A short, easy-to-read guide for stroke survivors, produced by the Stroke Association. Packed with essential information to help people understand their stroke.
Cholesterol is a fatty substance that is found in our blood. Reducing your cholesterol level can reduce your risk of stroke.
‘Invisible impairments’ can make it difficult for stroke survivors to maintain a job, according to a study from the University of Cambridge and Queen Mary University of London (QMUL).
Affiliated Independent Stroke Clubs are supported by a wide range of resources and specialist training opportunities.
Kattie Gallacher, a General Practtioner, talks about attending the UK Stroke Forum Conference and the difference that it made to her.
Released today, the Scottish Stroke Improvement Programme 2016 Annual National Report includes data from the Scottish Stroke Care Audit. It describes the quality of stroke care in each acute hospital in Scotland, grouped by Health Board, during 2015, and measures each hospital against Scottish Stroke Care Standards (2013).
For a child, a friend or family member - having a stroke can be overwhelming and confusing. This guide aims to explain in simple terms what a stroke is, why it happens, and how people recover from a stroke.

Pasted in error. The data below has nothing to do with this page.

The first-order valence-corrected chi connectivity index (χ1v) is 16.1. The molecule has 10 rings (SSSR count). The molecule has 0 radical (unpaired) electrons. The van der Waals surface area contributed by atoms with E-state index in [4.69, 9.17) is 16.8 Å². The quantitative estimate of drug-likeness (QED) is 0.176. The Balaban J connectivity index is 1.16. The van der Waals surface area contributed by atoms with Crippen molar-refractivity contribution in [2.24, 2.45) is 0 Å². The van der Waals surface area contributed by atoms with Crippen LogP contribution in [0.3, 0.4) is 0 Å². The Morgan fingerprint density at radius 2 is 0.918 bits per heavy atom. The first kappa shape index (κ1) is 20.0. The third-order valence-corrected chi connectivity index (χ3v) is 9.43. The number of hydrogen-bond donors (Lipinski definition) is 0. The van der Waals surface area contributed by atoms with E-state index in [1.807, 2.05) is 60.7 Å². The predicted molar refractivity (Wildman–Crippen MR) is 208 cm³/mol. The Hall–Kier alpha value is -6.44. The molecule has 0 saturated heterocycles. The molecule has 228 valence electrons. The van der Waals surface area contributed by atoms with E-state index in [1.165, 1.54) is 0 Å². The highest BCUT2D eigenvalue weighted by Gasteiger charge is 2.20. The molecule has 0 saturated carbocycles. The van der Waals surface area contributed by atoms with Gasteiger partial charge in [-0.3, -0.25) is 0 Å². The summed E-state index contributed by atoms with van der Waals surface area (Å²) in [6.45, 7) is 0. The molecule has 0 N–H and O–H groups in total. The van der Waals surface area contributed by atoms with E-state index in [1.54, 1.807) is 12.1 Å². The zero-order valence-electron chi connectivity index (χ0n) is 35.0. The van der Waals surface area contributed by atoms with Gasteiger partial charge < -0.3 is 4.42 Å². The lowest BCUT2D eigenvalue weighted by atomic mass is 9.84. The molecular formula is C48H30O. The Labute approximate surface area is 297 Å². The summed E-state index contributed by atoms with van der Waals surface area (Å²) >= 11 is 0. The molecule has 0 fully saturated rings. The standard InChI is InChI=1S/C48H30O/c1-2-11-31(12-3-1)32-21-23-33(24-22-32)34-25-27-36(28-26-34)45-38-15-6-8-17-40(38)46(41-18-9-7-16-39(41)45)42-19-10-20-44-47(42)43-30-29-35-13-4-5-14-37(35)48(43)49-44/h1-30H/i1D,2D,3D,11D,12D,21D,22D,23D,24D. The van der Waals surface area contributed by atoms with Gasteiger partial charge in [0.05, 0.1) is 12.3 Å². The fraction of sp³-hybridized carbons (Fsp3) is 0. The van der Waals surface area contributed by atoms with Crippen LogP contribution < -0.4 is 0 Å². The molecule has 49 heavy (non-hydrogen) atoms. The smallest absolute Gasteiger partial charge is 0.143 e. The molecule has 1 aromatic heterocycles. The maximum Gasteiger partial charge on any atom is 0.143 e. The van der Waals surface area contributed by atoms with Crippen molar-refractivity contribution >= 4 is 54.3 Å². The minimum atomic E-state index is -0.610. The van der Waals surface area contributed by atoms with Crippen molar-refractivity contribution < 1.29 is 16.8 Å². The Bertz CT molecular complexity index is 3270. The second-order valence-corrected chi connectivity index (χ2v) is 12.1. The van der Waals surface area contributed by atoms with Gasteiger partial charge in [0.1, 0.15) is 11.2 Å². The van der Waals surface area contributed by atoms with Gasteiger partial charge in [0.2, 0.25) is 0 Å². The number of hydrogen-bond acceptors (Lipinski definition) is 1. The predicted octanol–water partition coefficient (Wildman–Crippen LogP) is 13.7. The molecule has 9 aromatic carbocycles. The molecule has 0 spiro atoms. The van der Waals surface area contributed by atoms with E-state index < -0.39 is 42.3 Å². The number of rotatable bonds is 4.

When someone close to you has had a stroke, they may need help and support after they return home from hospital. Find out the different ways you can support a stroke survivor, and what help and support is available for carers.
This page is about stroke symptoms that are not caused by a stroke. Here we explain stroke mimic diagnosis, symptoms and treatments.
In recent years, legal cannabis-based products containing cannabidiol (CBD), have become more available. Could these help stroke survivors to cope with problematic effects of stroke?